Bob Holt is a reporter for the Arkansas Democrat-Gazette. A graduate of the University of Missouri, he is a member of the Football Writers Association of America, and a voter for the Heisman Trophy and AP Top 25 basketball poll. Holt has been awarded Arkansas Sportswriter of the Year three times.
Razorback who was NCAA's first to run with prosthetics decides time is right to turn pro
FAYETTEVILLE — University of Arkansas All-American sprinter Hunter Woodhall, who in 2018 became the first track and field athlete with prosthetic legs to run for an NCAA Division I program, has decided to turn professional.
Woodhall said Saturday he is bypassing his senior indoor and outdoor college seasons and will choose between pro offers to be presented Feb. 15.
“We have three different contracts on the table as far as apparel brands, and we’re hoping to sign sometime at the beginning of March,” Woodhall said. “I do have one company in mind that I’m most interested in, but we’ll just kind of see how that develops.”
Woodhall, who added there are other companies he’ll be working with professionally for marketing and social media opportunities, said he had planned to turn pro after the 2020 outdoor season before it was canceled because of the coronavirus pandemic.
“The reason it didn’t happen last year is literally the day after the Tokyo Olympics got postponed, every contract that was on the table was retracted,” said Woodhall, who won silver and bronze medals at the 2016 Paralympics. “Just because obviously with no Games, there’s not really a lot of sense in putting out a bunch of money for the athletes.
“The opportunity’s on the table now, so I just wanted to take advantage of it and move to the next part of my career.”
Woodhall — who combined has more than 3 million followers on TikTok, Instagram, Facebook, Snapchat and Twitter — said that in anticipation of the NCAA passing legislation that would allow athletes to profit from their name, image and likeness, he expected to run for the Razorbacks during the indoor season.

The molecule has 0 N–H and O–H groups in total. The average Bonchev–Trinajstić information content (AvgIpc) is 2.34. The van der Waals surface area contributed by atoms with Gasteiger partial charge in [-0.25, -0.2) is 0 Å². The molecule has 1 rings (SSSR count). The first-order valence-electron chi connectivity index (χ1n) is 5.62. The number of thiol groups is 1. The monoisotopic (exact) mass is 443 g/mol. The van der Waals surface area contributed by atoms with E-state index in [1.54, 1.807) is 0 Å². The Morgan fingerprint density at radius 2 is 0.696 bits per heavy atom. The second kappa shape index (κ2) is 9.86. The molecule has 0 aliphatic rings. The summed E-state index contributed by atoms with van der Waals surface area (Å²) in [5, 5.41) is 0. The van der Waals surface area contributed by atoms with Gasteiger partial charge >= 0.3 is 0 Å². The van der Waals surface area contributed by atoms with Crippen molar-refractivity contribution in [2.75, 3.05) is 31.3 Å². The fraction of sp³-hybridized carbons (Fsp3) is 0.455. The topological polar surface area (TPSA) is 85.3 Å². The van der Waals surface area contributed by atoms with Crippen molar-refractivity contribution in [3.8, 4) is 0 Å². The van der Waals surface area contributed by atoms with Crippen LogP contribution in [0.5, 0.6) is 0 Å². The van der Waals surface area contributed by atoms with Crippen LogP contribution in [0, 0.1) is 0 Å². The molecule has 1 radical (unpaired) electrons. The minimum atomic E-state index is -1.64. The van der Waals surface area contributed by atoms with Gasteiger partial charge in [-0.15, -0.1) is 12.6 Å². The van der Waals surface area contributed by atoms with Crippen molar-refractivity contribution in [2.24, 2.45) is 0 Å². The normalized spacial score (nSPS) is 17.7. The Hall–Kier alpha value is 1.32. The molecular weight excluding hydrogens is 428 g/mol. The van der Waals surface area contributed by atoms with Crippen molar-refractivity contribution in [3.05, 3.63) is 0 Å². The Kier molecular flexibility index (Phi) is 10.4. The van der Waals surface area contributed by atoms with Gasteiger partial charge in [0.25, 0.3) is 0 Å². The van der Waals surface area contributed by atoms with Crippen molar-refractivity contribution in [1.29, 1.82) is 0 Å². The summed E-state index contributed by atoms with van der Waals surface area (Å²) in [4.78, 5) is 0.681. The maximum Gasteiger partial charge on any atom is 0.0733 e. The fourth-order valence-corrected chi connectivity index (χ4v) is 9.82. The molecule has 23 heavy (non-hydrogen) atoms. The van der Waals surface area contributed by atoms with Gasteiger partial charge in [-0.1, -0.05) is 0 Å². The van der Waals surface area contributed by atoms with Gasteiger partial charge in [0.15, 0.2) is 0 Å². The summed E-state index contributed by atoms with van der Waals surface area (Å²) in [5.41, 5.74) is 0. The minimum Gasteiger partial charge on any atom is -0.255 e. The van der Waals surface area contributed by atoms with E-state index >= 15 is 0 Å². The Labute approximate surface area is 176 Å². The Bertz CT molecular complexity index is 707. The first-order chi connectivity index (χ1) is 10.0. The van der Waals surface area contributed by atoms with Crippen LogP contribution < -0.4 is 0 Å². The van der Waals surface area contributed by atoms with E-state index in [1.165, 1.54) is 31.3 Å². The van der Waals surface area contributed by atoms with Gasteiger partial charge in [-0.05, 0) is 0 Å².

But that legislation was tabled by the NCAA Division I Council in January.
Woodhall said the NCAA also raised concerns about the profits from a company that sells tie-dyed hoodies — Gaint Hoodie — that Woodhall is a partner with two others.
The company — which was started in November, Woodhall said — has sold more than 100,000 hoodies and was featured on Oprah Winfrey’s favorite things of 2020. He said there also will be an appearance on ABC’s “Good Morning America” on Thursday regarding the company.
“The NCAA in a lot of ways forced me out through some decisions made on the name, image and likeness rule, with the vote pushed back,” Woodhall said. “They came back and said, ‘All the things we said were going to be OK, no longer will be OK.’
“The things that they were asking me to do to stay in the NCAA and be part of the season was not worth the four meets that I was going to be able to run.”
Woodhall, who will graduate from the UA in May with a marketing degree, praised Arkansas’ compliance officials for their support.
“The University of Arkansas and the compliance team and everyone involved with that was instrumental in fighting for me and having my back through the process,” he said. “”But it’s difficult when answers [from the NCAA] are few and far between, and they’re very inconsistent.
“At the end of the day, it just made more sense to move on.”
Woodhall will run one more race in his Arkansas uniform when he competes in the 400 in the America Track League professional meet today at the Randal Tyson Track Center. It will be his first time to run competitively since the 2020 SEC indoor meet.
“Wearing my Arkansas gear one last time,” he said. “I’m going to be proud to wear it on my chest.”
Woodhall, who turns 22 on Feb. 17, said he will continue to live and train in Fayetteville with Razorbacks assistant coach Doug Case.
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